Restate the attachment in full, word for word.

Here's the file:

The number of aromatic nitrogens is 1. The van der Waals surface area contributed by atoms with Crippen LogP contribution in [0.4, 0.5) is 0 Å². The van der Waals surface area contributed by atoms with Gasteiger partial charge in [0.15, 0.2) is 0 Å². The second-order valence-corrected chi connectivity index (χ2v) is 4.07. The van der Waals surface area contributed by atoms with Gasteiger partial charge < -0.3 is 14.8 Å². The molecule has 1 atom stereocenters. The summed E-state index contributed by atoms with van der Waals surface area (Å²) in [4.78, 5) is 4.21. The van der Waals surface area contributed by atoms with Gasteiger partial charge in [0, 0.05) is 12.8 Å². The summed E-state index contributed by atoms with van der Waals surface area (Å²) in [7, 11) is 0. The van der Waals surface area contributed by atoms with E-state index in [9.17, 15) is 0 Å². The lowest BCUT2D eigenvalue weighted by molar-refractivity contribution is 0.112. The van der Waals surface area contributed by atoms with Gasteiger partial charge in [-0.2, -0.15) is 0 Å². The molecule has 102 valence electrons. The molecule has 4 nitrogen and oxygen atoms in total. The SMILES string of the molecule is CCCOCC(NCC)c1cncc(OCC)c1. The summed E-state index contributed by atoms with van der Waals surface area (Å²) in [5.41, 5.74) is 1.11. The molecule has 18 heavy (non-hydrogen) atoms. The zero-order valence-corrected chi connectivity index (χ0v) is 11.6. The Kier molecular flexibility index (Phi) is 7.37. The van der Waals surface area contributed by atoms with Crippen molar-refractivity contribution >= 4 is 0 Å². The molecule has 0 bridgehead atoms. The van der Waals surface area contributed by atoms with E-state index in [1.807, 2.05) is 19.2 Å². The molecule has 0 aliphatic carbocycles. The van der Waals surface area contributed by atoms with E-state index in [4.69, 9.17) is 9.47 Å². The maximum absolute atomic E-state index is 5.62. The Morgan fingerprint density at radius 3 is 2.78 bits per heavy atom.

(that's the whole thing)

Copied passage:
The number of aromatic nitrogens is 1. The van der Waals surface area contributed by atoms with Crippen LogP contribution in [0.4, 0.5) is 0 Å². The van der Waals surface area contributed by atoms with Gasteiger partial charge in [0.15, 0.2) is 0 Å². The second-order valence-corrected chi connectivity index (χ2v) is 4.07. The van der Waals surface area contributed by atoms with Gasteiger partial charge < -0.3 is 14.8 Å². The molecule has 1 atom stereocenters. The summed E-state index contributed by atoms with van der Waals surface area (Å²) in [4.78, 5) is 4.21. The van der Waals surface area contributed by atoms with Gasteiger partial charge in [0, 0.05) is 12.8 Å². The summed E-state index contributed by atoms with van der Waals surface area (Å²) in [7, 11) is 0. The van der Waals surface area contributed by atoms with E-state index in [9.17, 15) is 0 Å². The lowest BCUT2D eigenvalue weighted by molar-refractivity contribution is 0.112. The van der Waals surface area contributed by atoms with Gasteiger partial charge in [-0.2, -0.15) is 0 Å². The molecule has 102 valence electrons. The molecule has 4 nitrogen and oxygen atoms in total. The SMILES string of the molecule is CCCOCC(NCC)c1cncc(OCC)c1. The summed E-state index contributed by atoms with van der Waals surface area (Å²) in [5.41, 5.74) is 1.11. The molecule has 18 heavy (non-hydrogen) atoms. The zero-order valence-corrected chi connectivity index (χ0v) is 11.6. The Kier molecular flexibility index (Phi) is 7.37. The van der Waals surface area contributed by atoms with Crippen molar-refractivity contribution >= 4 is 0 Å². The molecule has 0 bridgehead atoms. The van der Waals surface area contributed by atoms with E-state index in [1.807, 2.05) is 19.2 Å². The molecule has 0 aliphatic carbocycles. The van der Waals surface area contributed by atoms with E-state index in [4.69, 9.17) is 9.47 Å². The maximum absolute atomic E-state index is 5.62. The Morgan fingerprint density at radius 3 is 2.78 bits per heavy atom.